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    I've done a bit of further reading on this and there is yet a further complicating factor when salt water is frozen.

    At first, pure water ice freezes out of the mixture, leaving behind a stronger salt solution. However, there is a eutectic point, at a concentration of 23.3% salt by weight. This eutectic mixture will finally freeze, in the form of separate ice and salt crystals, forming together, at -21.1C. This is shown in this diagram:

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    A yet further twist is that the salt crystals that form from the eutectic mixture will not be the standard anhydrous NaCl that we all know and love, but a hydrated form: NaCl.2H2O. I never knew this existed!

    I'm unsure whether the average domestic freezer gets cold enough to freeze the eutectic composition: it looks borderline to me.

    Thanks wegs: there is quite a lot to this subject, it seems.

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  10. arfa brane call me arf Valued Senior Member

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    You can't really compare cavitation in liquids to what happens in solids when they warm, however cavitation depends on nucleating centres and water traps small air bubbles when it freezes (warm water has dissolved gas in it after all).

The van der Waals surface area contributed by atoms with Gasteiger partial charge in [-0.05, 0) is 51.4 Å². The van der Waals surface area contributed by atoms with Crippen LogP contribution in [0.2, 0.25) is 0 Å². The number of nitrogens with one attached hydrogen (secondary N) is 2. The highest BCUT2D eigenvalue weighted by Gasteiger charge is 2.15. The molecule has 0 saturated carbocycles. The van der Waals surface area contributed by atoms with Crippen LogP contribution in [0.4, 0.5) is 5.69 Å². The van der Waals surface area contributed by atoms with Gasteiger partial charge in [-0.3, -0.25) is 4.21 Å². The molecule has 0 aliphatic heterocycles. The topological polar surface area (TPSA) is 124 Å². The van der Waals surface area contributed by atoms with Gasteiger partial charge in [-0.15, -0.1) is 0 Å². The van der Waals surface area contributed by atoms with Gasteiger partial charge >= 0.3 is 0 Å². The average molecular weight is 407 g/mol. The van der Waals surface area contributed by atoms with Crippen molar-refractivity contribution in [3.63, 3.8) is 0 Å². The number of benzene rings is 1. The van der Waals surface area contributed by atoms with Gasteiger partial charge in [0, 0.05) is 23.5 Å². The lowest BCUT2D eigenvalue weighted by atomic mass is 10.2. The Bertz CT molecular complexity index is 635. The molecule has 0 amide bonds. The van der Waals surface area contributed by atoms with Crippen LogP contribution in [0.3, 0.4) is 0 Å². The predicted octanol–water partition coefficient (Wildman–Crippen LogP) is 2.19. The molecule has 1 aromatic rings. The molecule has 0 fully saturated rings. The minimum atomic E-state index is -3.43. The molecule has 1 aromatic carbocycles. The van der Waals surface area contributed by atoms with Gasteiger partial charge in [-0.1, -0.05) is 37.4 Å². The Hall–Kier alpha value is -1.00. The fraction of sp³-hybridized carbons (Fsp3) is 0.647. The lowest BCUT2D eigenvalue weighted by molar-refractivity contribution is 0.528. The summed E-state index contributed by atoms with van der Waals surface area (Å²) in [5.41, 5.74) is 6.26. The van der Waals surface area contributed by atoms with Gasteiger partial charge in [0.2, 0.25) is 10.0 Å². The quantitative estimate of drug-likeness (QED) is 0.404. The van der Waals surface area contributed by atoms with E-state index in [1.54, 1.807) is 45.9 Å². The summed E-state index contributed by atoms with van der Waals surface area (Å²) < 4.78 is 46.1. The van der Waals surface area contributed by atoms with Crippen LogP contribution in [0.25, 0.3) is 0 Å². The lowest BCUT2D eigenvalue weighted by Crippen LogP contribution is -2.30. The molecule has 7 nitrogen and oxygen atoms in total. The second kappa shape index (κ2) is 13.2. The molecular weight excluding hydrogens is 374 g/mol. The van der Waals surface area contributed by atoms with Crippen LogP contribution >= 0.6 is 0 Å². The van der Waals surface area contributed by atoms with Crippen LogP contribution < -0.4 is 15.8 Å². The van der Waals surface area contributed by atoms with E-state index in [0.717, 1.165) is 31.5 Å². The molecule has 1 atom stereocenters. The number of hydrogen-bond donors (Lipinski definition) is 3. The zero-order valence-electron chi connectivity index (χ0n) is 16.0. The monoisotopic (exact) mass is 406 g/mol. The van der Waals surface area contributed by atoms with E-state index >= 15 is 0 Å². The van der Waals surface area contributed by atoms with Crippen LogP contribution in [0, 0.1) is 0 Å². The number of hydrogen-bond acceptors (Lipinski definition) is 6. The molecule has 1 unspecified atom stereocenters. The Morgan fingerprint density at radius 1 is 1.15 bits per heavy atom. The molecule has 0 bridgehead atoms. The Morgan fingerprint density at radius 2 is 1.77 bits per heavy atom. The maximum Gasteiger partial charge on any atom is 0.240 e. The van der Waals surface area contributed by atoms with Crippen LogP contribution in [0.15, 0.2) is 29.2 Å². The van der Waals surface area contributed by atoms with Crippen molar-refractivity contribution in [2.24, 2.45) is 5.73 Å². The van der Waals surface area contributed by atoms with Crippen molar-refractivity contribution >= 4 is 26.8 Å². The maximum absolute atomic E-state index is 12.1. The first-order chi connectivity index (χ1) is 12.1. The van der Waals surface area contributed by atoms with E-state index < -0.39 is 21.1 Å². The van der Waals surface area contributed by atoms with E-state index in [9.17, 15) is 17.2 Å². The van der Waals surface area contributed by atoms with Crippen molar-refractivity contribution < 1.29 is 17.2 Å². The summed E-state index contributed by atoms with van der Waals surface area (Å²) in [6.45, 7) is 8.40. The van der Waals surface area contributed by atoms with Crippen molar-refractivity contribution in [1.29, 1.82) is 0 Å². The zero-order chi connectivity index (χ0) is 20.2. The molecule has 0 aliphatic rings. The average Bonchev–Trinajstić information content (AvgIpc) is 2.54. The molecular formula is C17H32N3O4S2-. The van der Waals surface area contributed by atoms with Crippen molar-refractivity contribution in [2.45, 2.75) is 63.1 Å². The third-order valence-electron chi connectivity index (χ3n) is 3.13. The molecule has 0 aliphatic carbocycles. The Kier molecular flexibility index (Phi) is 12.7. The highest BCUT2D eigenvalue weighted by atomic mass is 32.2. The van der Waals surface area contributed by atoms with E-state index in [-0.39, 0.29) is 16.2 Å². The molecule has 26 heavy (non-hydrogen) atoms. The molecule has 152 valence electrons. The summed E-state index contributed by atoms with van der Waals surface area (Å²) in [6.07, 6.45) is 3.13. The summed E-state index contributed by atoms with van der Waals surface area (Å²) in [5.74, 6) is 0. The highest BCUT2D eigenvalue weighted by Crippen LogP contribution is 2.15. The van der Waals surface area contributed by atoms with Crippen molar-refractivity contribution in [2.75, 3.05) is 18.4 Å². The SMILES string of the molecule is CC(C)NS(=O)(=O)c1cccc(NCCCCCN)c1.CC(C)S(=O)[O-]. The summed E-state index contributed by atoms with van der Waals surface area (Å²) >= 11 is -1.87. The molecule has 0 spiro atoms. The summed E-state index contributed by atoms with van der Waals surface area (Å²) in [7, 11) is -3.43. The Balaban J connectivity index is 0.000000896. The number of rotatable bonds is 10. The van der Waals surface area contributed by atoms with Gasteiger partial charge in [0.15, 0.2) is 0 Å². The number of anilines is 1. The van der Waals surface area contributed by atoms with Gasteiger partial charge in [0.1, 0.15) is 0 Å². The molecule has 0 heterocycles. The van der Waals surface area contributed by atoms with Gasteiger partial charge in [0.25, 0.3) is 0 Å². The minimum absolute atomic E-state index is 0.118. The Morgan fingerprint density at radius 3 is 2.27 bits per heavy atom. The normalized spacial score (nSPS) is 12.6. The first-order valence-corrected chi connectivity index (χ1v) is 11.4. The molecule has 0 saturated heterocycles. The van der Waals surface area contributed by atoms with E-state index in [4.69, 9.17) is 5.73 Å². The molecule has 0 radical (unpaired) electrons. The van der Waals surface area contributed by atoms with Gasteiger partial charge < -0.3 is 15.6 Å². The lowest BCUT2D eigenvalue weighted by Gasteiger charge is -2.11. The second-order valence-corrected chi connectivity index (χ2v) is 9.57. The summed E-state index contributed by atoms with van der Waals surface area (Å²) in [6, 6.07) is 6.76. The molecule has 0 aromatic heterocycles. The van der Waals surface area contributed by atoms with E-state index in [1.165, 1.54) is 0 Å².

I haven't found much about what role if any is played by air bubbles in warming ice, but ice sheets are known to emit sound because of the trapped air bubbles and the weight of the ice.
     
  11. iceaura Valued Senior Member

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    30,820
    About -10F. But air temp is critical, as is traffic volume (traffic heats and abrades).
    Any Provinces in Canada with residential roads - and afaik all northern and bordering States in the US - at least salt the bridge decks and higher speed intersections to dry them in advance of a predicted cold snap.

    Salt makes a big difference during the transitions from cold and damp to ice on the road (would-be ice runs off, under the effects of grade and traffic) On sidewalks and the like it will roughen the surface even if it doesn't get rid of the ice completely - safety.

    It can get pretty sophisticated - there is more than one kind of "salt"; you don't want the stuff washing into nearby lakes and rivers; if you salt a deeper snow in the evening and don't get a good dry, a hard overnight cold snap can freeze the badlands you created into something even a plow won't take out completely; different road surfaces and sun exposures affect drying; and so forth. The road and airport crews in the northern US often carry serious expertise in management.
     
    Last edited: Sep 1, 2020
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  12. exchemist Valued Senior Member

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    Interesting. The eutectic point is -21.1C which is about -6F I think. Maybe the "salt" they use has other things in it that depress this point a bit further.